It was the highlight of a difficult year for many people and brought excitement to the town.

I’m A Celebrity...Get Me Out Of Here! fever saw Abergele traders decorate their shops with posters of television presenters Ant & Dec and local pubs even offer I’m A Celeb themed menus . The Geordie presenters were spotted at various nearby locations including Ant when he called at The Mulberry in Conwy.

It also brought 500 jobs to the area while over 50 local businesses ranging from coach firms to printing companies and recruitment agencies helped out in the production of the show.

The spooky medieval castle theme saw changes including Castle Coins in place of Dingo Dollars but old favourites such as the Bushtucker Trials returned - although not without controversy as the show was criticised by animal campaigners and faced a police investigation over importing non-native species.

Many had tipped Jordan North to win following his transformative journey from throwing up on a cliff top on Anglesey on the first day to braving the various food-winning challenges he was voted for by the public.

However it was the final three outsider and CBeebies presenter Giovanni Fletcher that won viewers’ hearts to become the ‘first Queen of the castle’.

This prompted hopes that there may be a second queen should I’m a Celeb return to Gwrych Castle again next year.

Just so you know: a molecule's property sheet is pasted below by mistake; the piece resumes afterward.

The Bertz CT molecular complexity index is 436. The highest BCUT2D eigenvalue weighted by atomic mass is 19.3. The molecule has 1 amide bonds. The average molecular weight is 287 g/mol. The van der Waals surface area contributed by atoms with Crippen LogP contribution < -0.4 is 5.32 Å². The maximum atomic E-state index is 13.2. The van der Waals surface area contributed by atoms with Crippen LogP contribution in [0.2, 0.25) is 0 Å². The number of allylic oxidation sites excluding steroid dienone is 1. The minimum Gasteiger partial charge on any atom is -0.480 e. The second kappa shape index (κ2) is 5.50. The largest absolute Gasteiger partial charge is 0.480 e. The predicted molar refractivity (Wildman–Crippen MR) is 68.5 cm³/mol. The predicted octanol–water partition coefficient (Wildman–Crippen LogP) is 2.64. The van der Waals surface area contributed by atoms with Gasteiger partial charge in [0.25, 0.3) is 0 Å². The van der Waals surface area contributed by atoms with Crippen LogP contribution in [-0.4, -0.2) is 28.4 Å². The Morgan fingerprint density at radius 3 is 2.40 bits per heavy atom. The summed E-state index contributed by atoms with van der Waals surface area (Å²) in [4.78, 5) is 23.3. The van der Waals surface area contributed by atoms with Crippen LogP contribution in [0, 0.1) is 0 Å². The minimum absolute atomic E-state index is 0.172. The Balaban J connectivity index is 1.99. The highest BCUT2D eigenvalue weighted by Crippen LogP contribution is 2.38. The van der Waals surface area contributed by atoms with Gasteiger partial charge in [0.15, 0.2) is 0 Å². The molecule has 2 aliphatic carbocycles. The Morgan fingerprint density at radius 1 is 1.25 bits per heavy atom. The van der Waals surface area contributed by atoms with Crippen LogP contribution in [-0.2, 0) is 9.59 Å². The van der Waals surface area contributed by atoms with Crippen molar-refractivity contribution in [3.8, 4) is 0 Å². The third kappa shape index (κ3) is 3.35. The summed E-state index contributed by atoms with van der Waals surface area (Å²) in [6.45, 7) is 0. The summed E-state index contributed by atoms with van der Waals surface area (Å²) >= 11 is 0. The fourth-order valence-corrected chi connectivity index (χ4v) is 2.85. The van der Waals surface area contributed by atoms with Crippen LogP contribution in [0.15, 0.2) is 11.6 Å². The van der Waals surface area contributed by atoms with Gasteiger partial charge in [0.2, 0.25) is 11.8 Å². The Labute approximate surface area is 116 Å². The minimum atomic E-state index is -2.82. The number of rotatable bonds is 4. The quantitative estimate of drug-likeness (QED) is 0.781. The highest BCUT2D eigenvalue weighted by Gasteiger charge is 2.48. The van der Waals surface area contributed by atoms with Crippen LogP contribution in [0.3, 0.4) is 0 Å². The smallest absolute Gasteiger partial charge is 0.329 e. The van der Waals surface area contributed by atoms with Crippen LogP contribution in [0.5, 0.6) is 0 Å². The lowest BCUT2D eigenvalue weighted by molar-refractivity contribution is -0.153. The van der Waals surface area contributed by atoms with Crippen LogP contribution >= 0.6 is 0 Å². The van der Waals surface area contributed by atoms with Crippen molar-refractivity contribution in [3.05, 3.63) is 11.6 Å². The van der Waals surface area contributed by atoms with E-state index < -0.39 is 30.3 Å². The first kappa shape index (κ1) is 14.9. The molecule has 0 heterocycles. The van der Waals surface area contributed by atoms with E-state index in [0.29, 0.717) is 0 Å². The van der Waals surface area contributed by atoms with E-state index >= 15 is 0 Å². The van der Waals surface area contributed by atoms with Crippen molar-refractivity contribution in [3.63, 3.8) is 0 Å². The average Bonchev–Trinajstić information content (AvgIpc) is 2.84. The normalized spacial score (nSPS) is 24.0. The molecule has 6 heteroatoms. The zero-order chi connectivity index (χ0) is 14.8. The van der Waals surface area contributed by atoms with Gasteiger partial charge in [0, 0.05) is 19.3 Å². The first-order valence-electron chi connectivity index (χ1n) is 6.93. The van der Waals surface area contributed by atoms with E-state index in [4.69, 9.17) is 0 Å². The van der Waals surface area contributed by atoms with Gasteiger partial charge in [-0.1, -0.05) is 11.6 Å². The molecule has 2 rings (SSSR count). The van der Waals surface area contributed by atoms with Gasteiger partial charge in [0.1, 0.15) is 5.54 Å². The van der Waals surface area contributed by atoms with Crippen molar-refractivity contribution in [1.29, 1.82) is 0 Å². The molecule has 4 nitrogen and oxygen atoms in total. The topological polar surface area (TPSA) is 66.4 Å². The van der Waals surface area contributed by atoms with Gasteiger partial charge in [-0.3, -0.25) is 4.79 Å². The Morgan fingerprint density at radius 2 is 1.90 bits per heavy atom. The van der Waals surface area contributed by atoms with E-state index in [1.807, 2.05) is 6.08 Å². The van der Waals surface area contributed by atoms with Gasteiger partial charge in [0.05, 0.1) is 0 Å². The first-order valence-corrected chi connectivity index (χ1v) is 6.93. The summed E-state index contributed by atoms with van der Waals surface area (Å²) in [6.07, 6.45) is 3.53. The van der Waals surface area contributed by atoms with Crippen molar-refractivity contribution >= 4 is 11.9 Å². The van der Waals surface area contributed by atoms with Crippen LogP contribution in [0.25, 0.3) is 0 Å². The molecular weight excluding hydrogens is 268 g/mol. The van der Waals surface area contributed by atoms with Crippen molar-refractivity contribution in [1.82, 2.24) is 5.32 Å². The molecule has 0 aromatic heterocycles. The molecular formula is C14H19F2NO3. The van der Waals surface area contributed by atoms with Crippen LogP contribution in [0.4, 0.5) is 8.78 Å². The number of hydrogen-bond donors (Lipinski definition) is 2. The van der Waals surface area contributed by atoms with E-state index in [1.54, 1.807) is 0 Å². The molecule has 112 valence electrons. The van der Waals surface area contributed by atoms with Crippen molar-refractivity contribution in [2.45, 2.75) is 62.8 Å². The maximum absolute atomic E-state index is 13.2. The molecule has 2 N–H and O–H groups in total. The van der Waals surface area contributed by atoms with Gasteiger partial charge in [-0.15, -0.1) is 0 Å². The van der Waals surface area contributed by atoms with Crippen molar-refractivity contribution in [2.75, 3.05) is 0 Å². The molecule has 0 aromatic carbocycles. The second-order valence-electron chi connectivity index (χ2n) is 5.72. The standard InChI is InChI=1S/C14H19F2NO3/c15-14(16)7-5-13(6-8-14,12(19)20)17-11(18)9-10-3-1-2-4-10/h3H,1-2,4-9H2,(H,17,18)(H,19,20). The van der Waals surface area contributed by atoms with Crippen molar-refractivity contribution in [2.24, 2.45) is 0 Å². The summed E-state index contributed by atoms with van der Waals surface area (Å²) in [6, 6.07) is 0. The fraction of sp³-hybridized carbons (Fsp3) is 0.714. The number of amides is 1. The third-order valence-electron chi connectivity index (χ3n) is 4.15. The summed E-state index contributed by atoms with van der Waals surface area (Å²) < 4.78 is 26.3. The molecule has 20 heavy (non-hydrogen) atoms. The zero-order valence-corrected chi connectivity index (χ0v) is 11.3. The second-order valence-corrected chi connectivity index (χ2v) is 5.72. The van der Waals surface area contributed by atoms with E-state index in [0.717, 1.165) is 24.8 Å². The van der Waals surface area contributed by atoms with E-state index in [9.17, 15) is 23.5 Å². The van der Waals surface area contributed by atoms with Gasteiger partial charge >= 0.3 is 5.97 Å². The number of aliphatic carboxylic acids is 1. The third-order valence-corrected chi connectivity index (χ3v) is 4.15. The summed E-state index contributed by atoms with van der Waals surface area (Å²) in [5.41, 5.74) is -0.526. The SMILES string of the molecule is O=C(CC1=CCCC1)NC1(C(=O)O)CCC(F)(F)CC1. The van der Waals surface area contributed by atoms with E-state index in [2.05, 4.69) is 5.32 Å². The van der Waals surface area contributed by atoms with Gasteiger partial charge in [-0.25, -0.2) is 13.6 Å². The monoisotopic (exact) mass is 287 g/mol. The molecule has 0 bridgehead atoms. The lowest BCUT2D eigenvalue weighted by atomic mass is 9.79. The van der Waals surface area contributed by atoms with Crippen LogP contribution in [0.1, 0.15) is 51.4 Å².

January, February and March 2020

WHILE many were looking to start the New Year on a high, charity shop workers were left devastated after being targeted by thieves and vandals in a spate of overnight incidents (January 8, ‘Despair as shops raided’). Five shops were targeted during overnight break-ins which included £400 damage to the RSPCA Clwyd & Colwyn Charity Shop and £40 in donations stolen. The Shelter Charity Shop in Prestatyn and the British Heart Foundation and Mind in Rhyl were also targeted. “We are just shocked and horrified that this awful incident has happened,” one volunteer said.

In a show of great community spirit to come later this year, friends and family of Rhyl mum-of-eight Sharon Owens gave her the “send-off she truly deserves” (January 15, ‘Fundraising to celebrate Sharon’s life’). Despite receiving the all-clear in October around a year after her cancer diagnosis, 53-year-old Sharon died in the early hours of Sunday. A Crowdfunding campaign raised more than £500 to cover the cost of her funeral. Louise Grace, Sharon’s daughter-in-law, said: “As a strong woman who has raised eight children, she deserves the world and much more than we are able to give her.”